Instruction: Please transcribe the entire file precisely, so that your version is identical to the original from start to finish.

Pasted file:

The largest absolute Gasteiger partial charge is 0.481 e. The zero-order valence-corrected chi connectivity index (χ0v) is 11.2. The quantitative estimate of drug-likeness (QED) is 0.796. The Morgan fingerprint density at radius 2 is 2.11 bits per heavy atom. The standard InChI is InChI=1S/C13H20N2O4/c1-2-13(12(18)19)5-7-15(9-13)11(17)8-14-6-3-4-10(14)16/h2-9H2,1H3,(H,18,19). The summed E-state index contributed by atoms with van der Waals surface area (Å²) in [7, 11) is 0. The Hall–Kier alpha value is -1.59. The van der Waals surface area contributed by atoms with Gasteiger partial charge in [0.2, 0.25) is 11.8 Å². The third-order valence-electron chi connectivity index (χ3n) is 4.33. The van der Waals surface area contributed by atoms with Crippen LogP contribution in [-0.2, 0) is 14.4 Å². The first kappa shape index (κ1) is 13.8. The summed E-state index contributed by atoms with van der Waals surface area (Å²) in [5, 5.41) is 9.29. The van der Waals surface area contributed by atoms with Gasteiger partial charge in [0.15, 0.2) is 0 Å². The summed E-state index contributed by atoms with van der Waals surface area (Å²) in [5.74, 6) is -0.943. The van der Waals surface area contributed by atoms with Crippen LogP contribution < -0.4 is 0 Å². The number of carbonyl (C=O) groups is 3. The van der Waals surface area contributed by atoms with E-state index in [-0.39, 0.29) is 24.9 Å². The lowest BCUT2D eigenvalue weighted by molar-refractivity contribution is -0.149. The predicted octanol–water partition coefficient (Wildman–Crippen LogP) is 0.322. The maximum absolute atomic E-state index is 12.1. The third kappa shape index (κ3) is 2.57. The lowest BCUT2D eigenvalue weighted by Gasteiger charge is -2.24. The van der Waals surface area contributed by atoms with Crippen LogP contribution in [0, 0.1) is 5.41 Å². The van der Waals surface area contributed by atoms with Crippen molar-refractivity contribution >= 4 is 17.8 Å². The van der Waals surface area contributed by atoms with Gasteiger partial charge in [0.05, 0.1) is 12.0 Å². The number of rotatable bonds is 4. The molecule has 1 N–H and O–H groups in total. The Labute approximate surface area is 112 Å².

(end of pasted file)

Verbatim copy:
The largest absolute Gasteiger partial charge is 0.481 e. The zero-order valence-corrected chi connectivity index (χ0v) is 11.2. The quantitative estimate of drug-likeness (QED) is 0.796. The Morgan fingerprint density at radius 2 is 2.11 bits per heavy atom. The standard InChI is InChI=1S/C13H20N2O4/c1-2-13(12(18)19)5-7-15(9-13)11(17)8-14-6-3-4-10(14)16/h2-9H2,1H3,(H,18,19). The summed E-state index contributed by atoms with van der Waals surface area (Å²) in [7, 11) is 0. The Hall–Kier alpha value is -1.59. The van der Waals surface area contributed by atoms with Gasteiger partial charge in [0.2, 0.25) is 11.8 Å². The third-order valence-electron chi connectivity index (χ3n) is 4.33. The van der Waals surface area contributed by atoms with Crippen LogP contribution in [-0.2, 0) is 14.4 Å². The first kappa shape index (κ1) is 13.8. The summed E-state index contributed by atoms with van der Waals surface area (Å²) in [5, 5.41) is 9.29. The van der Waals surface area contributed by atoms with Gasteiger partial charge in [0.15, 0.2) is 0 Å². The summed E-state index contributed by atoms with van der Waals surface area (Å²) in [5.74, 6) is -0.943. The van der Waals surface area contributed by atoms with Crippen LogP contribution < -0.4 is 0 Å². The number of carbonyl (C=O) groups is 3. The van der Waals surface area contributed by atoms with E-state index in [-0.39, 0.29) is 24.9 Å². The lowest BCUT2D eigenvalue weighted by molar-refractivity contribution is -0.149. The predicted octanol–water partition coefficient (Wildman–Crippen LogP) is 0.322. The maximum absolute atomic E-state index is 12.1. The third kappa shape index (κ3) is 2.57. The lowest BCUT2D eigenvalue weighted by Gasteiger charge is -2.24. The van der Waals surface area contributed by atoms with Crippen LogP contribution in [0, 0.1) is 5.41 Å². The van der Waals surface area contributed by atoms with Crippen molar-refractivity contribution >= 4 is 17.8 Å². The van der Waals surface area contributed by atoms with Gasteiger partial charge in [0.05, 0.1) is 12.0 Å². The number of rotatable bonds is 4. The molecule has 1 N–H and O–H groups in total. The Labute approximate surface area is 112 Å².